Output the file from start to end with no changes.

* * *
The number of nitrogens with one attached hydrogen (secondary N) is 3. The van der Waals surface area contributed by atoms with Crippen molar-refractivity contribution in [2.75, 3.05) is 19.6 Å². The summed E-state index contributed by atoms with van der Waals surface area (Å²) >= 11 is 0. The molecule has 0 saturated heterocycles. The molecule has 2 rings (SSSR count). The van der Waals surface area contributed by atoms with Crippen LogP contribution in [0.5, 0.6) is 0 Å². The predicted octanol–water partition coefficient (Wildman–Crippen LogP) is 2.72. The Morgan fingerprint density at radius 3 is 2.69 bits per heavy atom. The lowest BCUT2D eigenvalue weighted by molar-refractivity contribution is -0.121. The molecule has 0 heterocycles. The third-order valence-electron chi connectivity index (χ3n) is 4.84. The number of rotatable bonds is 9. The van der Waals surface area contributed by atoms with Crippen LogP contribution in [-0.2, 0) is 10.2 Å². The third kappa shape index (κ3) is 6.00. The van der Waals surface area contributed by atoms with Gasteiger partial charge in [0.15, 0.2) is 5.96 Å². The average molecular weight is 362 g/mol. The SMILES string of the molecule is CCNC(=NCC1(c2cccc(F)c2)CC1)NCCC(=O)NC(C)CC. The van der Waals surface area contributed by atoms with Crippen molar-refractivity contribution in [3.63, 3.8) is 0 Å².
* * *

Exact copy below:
The number of nitrogens with one attached hydrogen (secondary N) is 3. The van der Waals surface area contributed by atoms with Crippen molar-refractivity contribution in [2.75, 3.05) is 19.6 Å². The summed E-state index contributed by atoms with van der Waals surface area (Å²) >= 11 is 0. The molecule has 0 saturated heterocycles. The molecule has 2 rings (SSSR count). The van der Waals surface area contributed by atoms with Crippen LogP contribution in [0.5, 0.6) is 0 Å². The predicted octanol–water partition coefficient (Wildman–Crippen LogP) is 2.72. The Morgan fingerprint density at radius 3 is 2.69 bits per heavy atom. The lowest BCUT2D eigenvalue weighted by molar-refractivity contribution is -0.121. The molecule has 0 heterocycles. The third-order valence-electron chi connectivity index (χ3n) is 4.84. The number of rotatable bonds is 9. The van der Waals surface area contributed by atoms with Crippen LogP contribution in [-0.2, 0) is 10.2 Å². The third kappa shape index (κ3) is 6.00. The van der Waals surface area contributed by atoms with Gasteiger partial charge in [0.15, 0.2) is 5.96 Å². The average molecular weight is 362 g/mol. The SMILES string of the molecule is CCNC(=NCC1(c2cccc(F)c2)CC1)NCCC(=O)NC(C)CC. The van der Waals surface area contributed by atoms with Crippen molar-refractivity contribution in [3.63, 3.8) is 0 Å².